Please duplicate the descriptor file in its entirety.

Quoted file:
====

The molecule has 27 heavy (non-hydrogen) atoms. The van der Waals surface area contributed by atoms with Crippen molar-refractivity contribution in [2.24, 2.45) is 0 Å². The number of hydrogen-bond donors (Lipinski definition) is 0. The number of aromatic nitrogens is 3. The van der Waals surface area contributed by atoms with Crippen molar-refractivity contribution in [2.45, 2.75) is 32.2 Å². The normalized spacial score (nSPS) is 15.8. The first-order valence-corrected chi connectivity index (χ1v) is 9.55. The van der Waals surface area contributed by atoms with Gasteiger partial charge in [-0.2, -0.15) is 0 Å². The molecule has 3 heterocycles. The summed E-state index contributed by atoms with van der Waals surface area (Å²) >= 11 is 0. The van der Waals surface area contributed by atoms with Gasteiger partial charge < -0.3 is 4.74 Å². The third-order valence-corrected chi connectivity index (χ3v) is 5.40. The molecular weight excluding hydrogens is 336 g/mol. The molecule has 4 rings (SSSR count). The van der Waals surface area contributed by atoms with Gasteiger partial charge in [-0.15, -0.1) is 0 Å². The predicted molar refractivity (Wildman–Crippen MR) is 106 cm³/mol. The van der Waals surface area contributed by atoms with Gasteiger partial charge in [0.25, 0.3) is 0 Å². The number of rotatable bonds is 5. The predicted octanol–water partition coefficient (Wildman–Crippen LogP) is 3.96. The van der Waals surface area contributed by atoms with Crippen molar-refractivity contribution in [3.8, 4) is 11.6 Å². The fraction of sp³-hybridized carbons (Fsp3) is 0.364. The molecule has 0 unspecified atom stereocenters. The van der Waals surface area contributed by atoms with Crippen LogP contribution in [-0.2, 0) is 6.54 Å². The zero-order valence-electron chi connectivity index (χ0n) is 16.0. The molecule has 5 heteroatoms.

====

The molecule has 27 heavy (non-hydrogen) atoms. The van der Waals surface area contributed by atoms with Crippen molar-refractivity contribution in [2.24, 2.45) is 0 Å². The number of hydrogen-bond donors (Lipinski definition) is 0. The number of aromatic nitrogens is 3. The van der Waals surface area contributed by atoms with Crippen molar-refractivity contribution in [2.45, 2.75) is 32.2 Å². The normalized spacial score (nSPS) is 15.8. The first-order valence-corrected chi connectivity index (χ1v) is 9.55. The van der Waals surface area contributed by atoms with Gasteiger partial charge in [-0.2, -0.15) is 0 Å². The molecule has 3 heterocycles. The summed E-state index contributed by atoms with van der Waals surface area (Å²) >= 11 is 0. The van der Waals surface area contributed by atoms with Gasteiger partial charge < -0.3 is 4.74 Å². The third-order valence-corrected chi connectivity index (χ3v) is 5.40. The molecular weight excluding hydrogens is 336 g/mol. The molecule has 4 rings (SSSR count). The van der Waals surface area contributed by atoms with Gasteiger partial charge in [-0.15, -0.1) is 0 Å². The predicted molar refractivity (Wildman–Crippen MR) is 106 cm³/mol. The van der Waals surface area contributed by atoms with Gasteiger partial charge in [0.25, 0.3) is 0 Å². The number of rotatable bonds is 5. The predicted octanol–water partition coefficient (Wildman–Crippen LogP) is 3.96. The van der Waals surface area contributed by atoms with Crippen molar-refractivity contribution in [3.8, 4) is 11.6 Å². The fraction of sp³-hybridized carbons (Fsp3) is 0.364. The molecule has 0 unspecified atom stereocenters. The van der Waals surface area contributed by atoms with Crippen LogP contribution in [-0.2, 0) is 6.54 Å². The zero-order valence-electron chi connectivity index (χ0n) is 16.0. The molecule has 5 heteroatoms.